Coronavirus spreads in schools. Just like it spreads everywhere else.
Over the past 10 months, debates have raged over how to keep the coronavirus in check. What to open? What to close? Where does the virus spread, and where are we relatively safe? Through it all, one kind of space in particular has been the subject of vigorous debate — and, starting a few months into the virus, a kind of unexpected conventional wisdom emerged: that schools were relatively safe. In the midst of the darkness, it brought some welcome light: kids are safe! They can go to school! While other institutions closed, countries around the world — particularly in Europe and the UK — kept their schools open.
And yet, in response to rising rates and a new, more contagious variant, many of those same countries have since closed their school doors. It turns out that, if you believe the epidemiologists, schools do, in fact, bring risk of transmission. How could we ever have thought otherwise? Rachel Cohen has been covering the debates around school closings and openings, most recently at The Intercept. In this week's podcast extra, she tells Brooke about how the school transmission narrative has evolved since the beginning of the pandemic, and how our understanding of the issue came to be so muddled.
In a district where parents are epidemiologists and health policy experts, the meltdown happened one Zoom meeting at a time.
Covid-19 has drawn new attention to indoor air pollution. Science has long considered gas appliances to be key culprits.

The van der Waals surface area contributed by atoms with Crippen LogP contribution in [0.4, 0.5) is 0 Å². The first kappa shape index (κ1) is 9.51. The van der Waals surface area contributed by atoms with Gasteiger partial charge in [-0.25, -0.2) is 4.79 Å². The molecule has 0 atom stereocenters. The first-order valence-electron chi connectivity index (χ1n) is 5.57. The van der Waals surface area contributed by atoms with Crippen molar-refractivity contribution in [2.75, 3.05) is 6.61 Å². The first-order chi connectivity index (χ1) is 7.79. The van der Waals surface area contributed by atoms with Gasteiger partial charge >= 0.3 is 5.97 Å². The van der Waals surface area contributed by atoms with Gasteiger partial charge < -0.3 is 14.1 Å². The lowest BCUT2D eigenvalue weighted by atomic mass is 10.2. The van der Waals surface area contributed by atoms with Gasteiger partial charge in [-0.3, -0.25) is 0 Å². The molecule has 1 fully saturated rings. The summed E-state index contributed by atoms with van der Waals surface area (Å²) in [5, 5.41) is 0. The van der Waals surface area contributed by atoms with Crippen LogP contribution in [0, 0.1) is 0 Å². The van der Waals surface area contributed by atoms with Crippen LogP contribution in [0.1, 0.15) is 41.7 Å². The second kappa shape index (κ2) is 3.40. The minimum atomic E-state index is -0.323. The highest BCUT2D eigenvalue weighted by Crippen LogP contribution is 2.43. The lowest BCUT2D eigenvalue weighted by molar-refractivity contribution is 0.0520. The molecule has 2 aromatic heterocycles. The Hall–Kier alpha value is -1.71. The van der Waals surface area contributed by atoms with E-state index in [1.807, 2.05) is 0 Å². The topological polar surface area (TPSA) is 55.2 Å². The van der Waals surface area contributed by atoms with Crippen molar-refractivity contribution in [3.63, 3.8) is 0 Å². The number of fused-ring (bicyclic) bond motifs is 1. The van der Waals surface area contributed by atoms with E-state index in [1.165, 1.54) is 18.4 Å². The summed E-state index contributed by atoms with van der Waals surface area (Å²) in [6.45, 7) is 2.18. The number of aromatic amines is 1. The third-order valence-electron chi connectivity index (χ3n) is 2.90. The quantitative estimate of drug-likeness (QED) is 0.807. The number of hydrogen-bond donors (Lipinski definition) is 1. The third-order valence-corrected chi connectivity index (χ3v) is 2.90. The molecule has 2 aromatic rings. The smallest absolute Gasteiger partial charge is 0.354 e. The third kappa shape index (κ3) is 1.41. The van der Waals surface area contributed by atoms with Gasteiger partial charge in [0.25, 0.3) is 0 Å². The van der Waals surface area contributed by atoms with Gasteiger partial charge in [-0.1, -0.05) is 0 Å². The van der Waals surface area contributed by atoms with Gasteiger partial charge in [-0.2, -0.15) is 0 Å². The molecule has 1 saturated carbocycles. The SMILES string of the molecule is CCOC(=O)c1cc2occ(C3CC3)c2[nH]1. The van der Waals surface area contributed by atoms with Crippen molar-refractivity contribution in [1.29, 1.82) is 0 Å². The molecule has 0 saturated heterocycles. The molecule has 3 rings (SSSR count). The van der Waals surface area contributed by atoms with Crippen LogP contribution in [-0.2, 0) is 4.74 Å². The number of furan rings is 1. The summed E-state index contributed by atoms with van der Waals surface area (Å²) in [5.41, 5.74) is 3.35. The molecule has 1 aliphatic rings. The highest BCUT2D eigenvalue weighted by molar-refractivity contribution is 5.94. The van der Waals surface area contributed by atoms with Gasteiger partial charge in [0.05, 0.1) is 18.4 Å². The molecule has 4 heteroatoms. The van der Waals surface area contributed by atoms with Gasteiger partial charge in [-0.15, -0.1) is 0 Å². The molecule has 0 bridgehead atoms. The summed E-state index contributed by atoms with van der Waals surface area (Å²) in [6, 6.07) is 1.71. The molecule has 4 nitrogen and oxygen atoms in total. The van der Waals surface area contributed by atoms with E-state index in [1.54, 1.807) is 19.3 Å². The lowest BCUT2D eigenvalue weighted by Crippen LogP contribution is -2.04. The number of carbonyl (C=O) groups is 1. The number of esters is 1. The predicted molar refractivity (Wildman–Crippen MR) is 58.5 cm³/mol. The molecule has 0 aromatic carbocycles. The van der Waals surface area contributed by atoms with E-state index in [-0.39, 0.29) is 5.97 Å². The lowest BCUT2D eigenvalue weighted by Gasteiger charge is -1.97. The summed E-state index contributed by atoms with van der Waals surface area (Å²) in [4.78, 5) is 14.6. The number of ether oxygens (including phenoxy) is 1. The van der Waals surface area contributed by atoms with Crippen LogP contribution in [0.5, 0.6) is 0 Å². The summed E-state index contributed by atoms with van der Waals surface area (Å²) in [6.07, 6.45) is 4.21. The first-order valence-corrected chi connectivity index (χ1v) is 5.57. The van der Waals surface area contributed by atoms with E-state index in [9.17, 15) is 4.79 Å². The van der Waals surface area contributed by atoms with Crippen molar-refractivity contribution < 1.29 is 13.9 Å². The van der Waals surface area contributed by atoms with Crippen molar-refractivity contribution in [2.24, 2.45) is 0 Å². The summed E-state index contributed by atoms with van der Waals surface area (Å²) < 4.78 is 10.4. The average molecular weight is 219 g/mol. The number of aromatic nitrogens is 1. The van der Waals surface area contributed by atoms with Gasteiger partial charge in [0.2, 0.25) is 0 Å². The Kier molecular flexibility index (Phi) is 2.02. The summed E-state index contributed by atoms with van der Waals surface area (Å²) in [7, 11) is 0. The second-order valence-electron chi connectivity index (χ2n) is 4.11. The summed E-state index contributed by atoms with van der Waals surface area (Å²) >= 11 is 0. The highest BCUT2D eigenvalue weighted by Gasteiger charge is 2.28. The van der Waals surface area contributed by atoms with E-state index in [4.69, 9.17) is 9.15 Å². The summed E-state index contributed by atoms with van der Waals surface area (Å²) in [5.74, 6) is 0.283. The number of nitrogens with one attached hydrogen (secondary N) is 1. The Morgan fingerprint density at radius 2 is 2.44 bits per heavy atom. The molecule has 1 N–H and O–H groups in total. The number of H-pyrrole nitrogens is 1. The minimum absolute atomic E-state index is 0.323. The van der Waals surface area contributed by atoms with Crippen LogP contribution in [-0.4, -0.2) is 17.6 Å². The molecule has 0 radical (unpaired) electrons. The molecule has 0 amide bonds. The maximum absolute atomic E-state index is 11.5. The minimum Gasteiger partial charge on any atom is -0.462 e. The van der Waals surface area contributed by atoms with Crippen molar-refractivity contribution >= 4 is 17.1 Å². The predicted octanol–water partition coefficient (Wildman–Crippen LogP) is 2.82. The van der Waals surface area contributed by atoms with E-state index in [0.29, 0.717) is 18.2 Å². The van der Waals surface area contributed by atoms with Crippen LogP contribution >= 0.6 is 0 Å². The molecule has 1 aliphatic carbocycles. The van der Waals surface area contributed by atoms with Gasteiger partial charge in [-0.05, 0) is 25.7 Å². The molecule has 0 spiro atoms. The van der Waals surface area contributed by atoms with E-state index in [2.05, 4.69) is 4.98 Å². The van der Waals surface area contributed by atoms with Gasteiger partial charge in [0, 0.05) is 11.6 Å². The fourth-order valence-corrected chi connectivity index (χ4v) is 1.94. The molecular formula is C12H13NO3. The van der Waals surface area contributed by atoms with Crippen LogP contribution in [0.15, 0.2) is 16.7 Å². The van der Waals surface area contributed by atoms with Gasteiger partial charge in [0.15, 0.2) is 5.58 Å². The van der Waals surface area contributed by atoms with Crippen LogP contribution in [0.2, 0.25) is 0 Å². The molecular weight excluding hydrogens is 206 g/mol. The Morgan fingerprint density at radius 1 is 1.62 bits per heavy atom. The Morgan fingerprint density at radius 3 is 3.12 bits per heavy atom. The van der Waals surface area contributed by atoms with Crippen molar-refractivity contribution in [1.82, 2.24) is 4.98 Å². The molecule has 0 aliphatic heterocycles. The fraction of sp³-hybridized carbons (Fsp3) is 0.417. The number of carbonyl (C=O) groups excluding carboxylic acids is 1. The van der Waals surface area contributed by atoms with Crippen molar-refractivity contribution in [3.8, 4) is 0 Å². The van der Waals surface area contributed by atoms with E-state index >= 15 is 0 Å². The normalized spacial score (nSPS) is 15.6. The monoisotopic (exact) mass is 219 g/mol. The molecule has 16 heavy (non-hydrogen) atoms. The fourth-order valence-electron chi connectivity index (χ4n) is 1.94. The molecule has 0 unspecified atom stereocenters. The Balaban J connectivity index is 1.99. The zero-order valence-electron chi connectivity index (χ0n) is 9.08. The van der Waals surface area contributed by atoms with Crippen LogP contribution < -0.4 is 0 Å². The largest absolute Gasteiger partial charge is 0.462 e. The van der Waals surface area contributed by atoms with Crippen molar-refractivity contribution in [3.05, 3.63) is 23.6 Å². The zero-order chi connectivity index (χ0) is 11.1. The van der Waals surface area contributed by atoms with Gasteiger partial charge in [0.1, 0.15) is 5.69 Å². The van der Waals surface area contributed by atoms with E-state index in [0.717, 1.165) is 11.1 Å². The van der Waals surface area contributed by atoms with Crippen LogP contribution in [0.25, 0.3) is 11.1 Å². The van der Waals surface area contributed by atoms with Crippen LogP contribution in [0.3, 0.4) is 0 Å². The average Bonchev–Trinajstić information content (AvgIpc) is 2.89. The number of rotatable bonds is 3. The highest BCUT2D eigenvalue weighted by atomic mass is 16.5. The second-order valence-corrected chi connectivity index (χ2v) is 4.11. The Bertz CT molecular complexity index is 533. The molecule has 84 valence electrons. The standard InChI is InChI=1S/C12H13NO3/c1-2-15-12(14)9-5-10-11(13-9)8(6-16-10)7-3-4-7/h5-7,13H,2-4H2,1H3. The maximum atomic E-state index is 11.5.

One could write an entire book on what this chart shows us. – Max Roser
As the U.S. heads toward the winter, the country is going round in circles, making the same conceptual errors that have plagued it since spring.
Efforts to stop covid-19 have had at least one welcome side-effect
University administrators should have seen this coming.
Sponsored by the Healthcare Affinity & Johns Hopkins Carey Business School
At a time when the nation is looking to the healthcare industry for leadership and service, the pandemic has led to a significant impact on the U.S. healthcare job market. Historically, the healthcare industry has been relatively immune from recessions. However, as services have been cut, income streams have been lost. Join us as our panel of speakers discuss the economic impacts of the pandemic on the healthcare industry. This event will be presented on Zoom.
September 16, 2020 at 03:00PM - September 16, 2020 at 04:00PM
Airlines are fine-tuning their cleaning procedures — where they clean, how frequently and with which tools. This is what the new processes look like.
The science is clear: Face masks can prevent coronavirus transmission and save lives.
As campuses reopen without adequate testing, universities fault young people for a lack of personal responsibility.
Engineer Peter DeCarlo discusses evidence of airborne transmission, particle behavior, risks, and why he added his name to an open letter urging WHO to revise their guidance
Its decision to carry on in the face of the pandemic has yielded a surge of deaths without sparing its economy from damage — a red flag as the United States and Britain move to lift lockdowns.
In the context of the COVID-19 pandemic, many individuals are curious about the proper use of medical masks. WHO released updated Advice on the use of masks in the context of COVID-19 on 5 June 2020. Watch this video to learn more about which individuals should consider wearing a medical mask and how to properly put on, take off and dispose of the mask.
Learn more: https://www.who.int/emergencies/diseases/novel-coronavirus-2019/advice-for-public/when-and-how-to-use-masks